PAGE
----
Rabbi’s Reflections – Thursday, June 28, 2018


ANNOUNCEMENT:  This Friday night, June 29th we gather for our first monthly Shabbat dinner and service.  Gather at 6pm and let the good times roll.  All are invited to attend.  Dinner is included.  No need to bring anything.  Just come.  Let’s enjoy welcoming the Shabbat together.

SECOND MESSAGE ON DANIEL:  In dealing with Daniel 9, we have quickly focused on verse 27 and the deception of the Catholic Church (in particular the Jesuit order).  We pick up our discussion today (more like a monologue) in the middle of verse 27.

Daniel 9:27c And on a wing of abominations will come one who destroys…

Early Roman legions had 10,000 men.  By Yeshua’s day they were about half that size.  Each legion had 10 cohorts and each cohort had a banner standard with a spread winged eagle (with a lightening bolt in its talons).  These standards were deified by the Romans.  

In 70AD they came to destroy, and destroy they did.  In Jerusalem today we can still see the evidence of their desolation.  The picture above shows the stones thrown down from the Temple Mount left in situ after being uncovered by archeologists.

Daniel 9:27d until the decreed annihilation is poured out on the one who destroys.

Who decreed the annihilation?

Rabbi Trail:  Isn’t “annihilation” a terrible word?  It comes from the Latin root “nihil” which means “nothing.”  No, because I put “nothing” in quotes, it really is translated as “nothing.”  Being annihilated reduces you to nothing.  

On a side note… being a nihilist means you believe in nothing.  Actually, nihilists believe life is meaningless.  I have a problem with this point of view (go figure).  The meaning of life comes from God’s perspective.  His love for us (revealed by the gift of His Son) is so over-the-top that we are compelled to both love ourselves and each other (value ourselves and value each other).  This RT is not intended to be an exhaustive examination of nihilism, just a quick comment on it.  End RT.

But in the end, Rome got as bad as it gave.  It was decreed by God that Rome would destroy Jerusalem.  (Yeshua prophesied this in each of the synoptic Gospels – Matthew 24:2)  It would not be until centuries later that Rome would be destroyed (476AD the Germans conquered Rome).

Why did I go off on the Catholic Church yesterday?  Don’t forget, every follower of Messiah was Catholic (notwithstanding the Schism of 1054AD) Let’s see what was prophesied to Daniel and how the Holy Roman Catholic Church fits to a tee.

Daniel 7:25 He will speak words against the Most High, and will continually harass the kedoshim of the Most High, and will try to change the appointed times and law. The kedoshim will be handed over to him for a time, times and half a time.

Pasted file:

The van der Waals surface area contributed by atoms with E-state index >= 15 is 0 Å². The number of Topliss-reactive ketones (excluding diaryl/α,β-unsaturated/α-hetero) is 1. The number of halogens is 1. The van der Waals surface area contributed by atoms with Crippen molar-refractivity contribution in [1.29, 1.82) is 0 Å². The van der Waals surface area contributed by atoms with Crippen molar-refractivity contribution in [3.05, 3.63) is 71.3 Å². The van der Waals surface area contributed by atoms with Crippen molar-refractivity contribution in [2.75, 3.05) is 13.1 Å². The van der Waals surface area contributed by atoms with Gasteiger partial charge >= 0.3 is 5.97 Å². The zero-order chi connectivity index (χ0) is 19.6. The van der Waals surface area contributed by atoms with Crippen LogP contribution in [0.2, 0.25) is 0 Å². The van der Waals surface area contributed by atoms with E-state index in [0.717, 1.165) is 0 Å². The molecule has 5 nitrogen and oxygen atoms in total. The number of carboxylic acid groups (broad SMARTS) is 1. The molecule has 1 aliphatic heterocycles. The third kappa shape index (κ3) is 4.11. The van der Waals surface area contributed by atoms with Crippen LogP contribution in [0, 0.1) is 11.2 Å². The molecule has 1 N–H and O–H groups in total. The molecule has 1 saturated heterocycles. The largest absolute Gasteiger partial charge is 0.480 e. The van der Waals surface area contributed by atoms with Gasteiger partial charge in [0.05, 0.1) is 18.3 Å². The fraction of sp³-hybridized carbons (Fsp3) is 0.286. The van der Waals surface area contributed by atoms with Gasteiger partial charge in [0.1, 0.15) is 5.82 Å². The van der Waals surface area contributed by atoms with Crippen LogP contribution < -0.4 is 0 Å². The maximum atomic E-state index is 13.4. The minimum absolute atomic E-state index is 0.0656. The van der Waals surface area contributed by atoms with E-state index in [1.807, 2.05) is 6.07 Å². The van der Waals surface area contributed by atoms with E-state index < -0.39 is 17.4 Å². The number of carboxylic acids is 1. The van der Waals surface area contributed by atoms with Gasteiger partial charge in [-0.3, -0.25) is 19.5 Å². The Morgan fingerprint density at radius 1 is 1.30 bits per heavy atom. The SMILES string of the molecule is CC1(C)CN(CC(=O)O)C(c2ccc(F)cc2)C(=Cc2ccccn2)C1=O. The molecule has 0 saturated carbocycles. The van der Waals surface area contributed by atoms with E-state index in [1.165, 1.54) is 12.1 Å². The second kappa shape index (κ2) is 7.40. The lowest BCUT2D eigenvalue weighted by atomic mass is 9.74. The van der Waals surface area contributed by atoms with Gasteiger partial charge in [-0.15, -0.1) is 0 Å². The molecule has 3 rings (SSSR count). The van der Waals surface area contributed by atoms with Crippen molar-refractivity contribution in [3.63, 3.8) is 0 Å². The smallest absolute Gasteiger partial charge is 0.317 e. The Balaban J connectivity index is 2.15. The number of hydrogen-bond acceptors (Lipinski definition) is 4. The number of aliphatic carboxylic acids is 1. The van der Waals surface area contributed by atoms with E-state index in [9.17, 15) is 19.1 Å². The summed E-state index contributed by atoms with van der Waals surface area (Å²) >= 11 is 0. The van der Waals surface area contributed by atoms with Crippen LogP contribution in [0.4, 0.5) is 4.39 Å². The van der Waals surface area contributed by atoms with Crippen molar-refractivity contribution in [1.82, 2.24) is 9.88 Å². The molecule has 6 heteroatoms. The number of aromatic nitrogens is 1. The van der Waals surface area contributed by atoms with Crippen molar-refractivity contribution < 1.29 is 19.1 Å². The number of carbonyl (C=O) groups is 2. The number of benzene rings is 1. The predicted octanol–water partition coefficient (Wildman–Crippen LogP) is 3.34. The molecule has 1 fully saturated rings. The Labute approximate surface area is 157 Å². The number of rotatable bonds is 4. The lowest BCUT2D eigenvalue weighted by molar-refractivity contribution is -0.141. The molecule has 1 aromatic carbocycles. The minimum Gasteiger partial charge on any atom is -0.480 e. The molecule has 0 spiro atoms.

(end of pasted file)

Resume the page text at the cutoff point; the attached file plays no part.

There are plenty of other examples, but here we find the phrase “try to change the appointed times (Shabbat and Feasts of the Lord) and law.  What law did the Catholic Church change?  Actually many.  We already mentioned the holidays.  The other “biggie” is kashrut (kosher laws).  

But wait, there’s more.  The abstaining from eating meat on Fridays.  Priests abstaining from marriage are two more good examples of laws the Church made that God didn’t make.

I point all of this out to show the difficulties caused to Jewish people seeking the truth of the Messiah.  There is plenty of Scriptural evidence for truth, but it is obfuscated by the decisions and traditions (called dogma) of the Catholic Church and perpetuated by the Protestant revolution. 

Week 26
Memory Verse: Daniel 6:27 I issue a decree that in all the dominion of my kingdom people are to tremble with fear before the God of Daniel. “For He is the living God, enduring forever! His kingdom will never be destroyed, His dominion will never end.  28 He delivers and rescues. He performs signs and wonders in the heavens and on earth. He has delivered Daniel from the power of the lions!”

126 6/25   Monday: Daniel 5-6

127 6/26   Tuesday:  Daniel 9-10,12
128 6/27   Wednesday Ezra 1-2

* 129 6/28   Thursday: Ezra 3-4
130 6/29   Friday: Ezra 5-6

Question of the day:  Why does one shout with joy while another cries puddles of tears?

Ezra 3:12 But many of the kohanim, Levites and patriarchal leaders, older men who had seen the former House, wept loudly at the sight of the founding of this House, while many shouted for joy.

Answer:  Let’s reflect (this is Rabbi’s Reflections, after all) on the picture presented by this verse.  In the same verse we have “wept loudly” and “shouted for joy.”   How is this possible?

Isn’t everyone seeing the same thing?  They are all observing the laying of the foundation to rebuild the Temple.  Significantly, it is the old men who were crying.  They knew what they once had.  They knew what they had lost.  They couldn’t let that go and live in the moment.  

Many of us have aged.  (Okay, all of us, yet some more than others.)  Our Father in heaven made time as a great equalizer.  That means we all get the same amount of it every day.  

Still, it’s the young men who were shouting for joy.  May we all be young at heart.  May we all live in the moment.  May we all be excited by the opportunities ahead of us.  May none of us cry over opportunities lost.  

If I don’t stop I’ll begin to sound like Buzz Lightyear. (If Buzz Lightyear’s sayings are not top of mind awareness to you, there is always Google.)  I want to stop now.  In Yeshua’s name, amen.